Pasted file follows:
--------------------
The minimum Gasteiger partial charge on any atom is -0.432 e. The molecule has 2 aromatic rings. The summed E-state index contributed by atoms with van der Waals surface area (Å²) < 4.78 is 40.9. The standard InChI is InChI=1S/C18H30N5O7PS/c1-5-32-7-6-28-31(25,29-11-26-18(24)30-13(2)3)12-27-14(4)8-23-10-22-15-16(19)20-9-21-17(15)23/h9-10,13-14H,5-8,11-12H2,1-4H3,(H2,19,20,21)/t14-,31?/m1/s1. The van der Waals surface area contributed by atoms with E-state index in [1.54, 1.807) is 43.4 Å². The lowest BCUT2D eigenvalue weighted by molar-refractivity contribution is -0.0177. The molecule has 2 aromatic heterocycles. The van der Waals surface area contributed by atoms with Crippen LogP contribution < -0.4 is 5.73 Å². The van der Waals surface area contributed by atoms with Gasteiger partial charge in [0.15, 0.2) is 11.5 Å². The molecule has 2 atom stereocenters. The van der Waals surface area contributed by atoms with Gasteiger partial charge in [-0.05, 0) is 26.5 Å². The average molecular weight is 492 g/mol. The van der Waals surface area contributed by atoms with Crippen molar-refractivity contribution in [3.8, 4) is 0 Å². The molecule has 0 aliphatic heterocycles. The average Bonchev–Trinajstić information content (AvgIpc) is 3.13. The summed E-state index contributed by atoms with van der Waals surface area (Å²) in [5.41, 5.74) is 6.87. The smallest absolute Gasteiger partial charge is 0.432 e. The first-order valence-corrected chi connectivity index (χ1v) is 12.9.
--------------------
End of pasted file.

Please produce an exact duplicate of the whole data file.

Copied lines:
The minimum Gasteiger partial charge on any atom is -0.432 e. The molecule has 2 aromatic rings. The summed E-state index contributed by atoms with van der Waals surface area (Å²) < 4.78 is 40.9. The standard InChI is InChI=1S/C18H30N5O7PS/c1-5-32-7-6-28-31(25,29-11-26-18(24)30-13(2)3)12-27-14(4)8-23-10-22-15-16(19)20-9-21-17(15)23/h9-10,13-14H,5-8,11-12H2,1-4H3,(H2,19,20,21)/t14-,31?/m1/s1. The van der Waals surface area contributed by atoms with E-state index in [1.54, 1.807) is 43.4 Å². The lowest BCUT2D eigenvalue weighted by molar-refractivity contribution is -0.0177. The molecule has 2 aromatic heterocycles. The van der Waals surface area contributed by atoms with Crippen LogP contribution < -0.4 is 5.73 Å². The van der Waals surface area contributed by atoms with Gasteiger partial charge in [0.15, 0.2) is 11.5 Å². The molecule has 2 atom stereocenters. The van der Waals surface area contributed by atoms with Gasteiger partial charge in [-0.05, 0) is 26.5 Å². The average molecular weight is 492 g/mol. The van der Waals surface area contributed by atoms with Crippen molar-refractivity contribution in [3.8, 4) is 0 Å². The molecule has 0 aliphatic heterocycles. The average Bonchev–Trinajstić information content (AvgIpc) is 3.13. The summed E-state index contributed by atoms with van der Waals surface area (Å²) in [5.41, 5.74) is 6.87. The smallest absolute Gasteiger partial charge is 0.432 e. The first-order valence-corrected chi connectivity index (χ1v) is 12.9.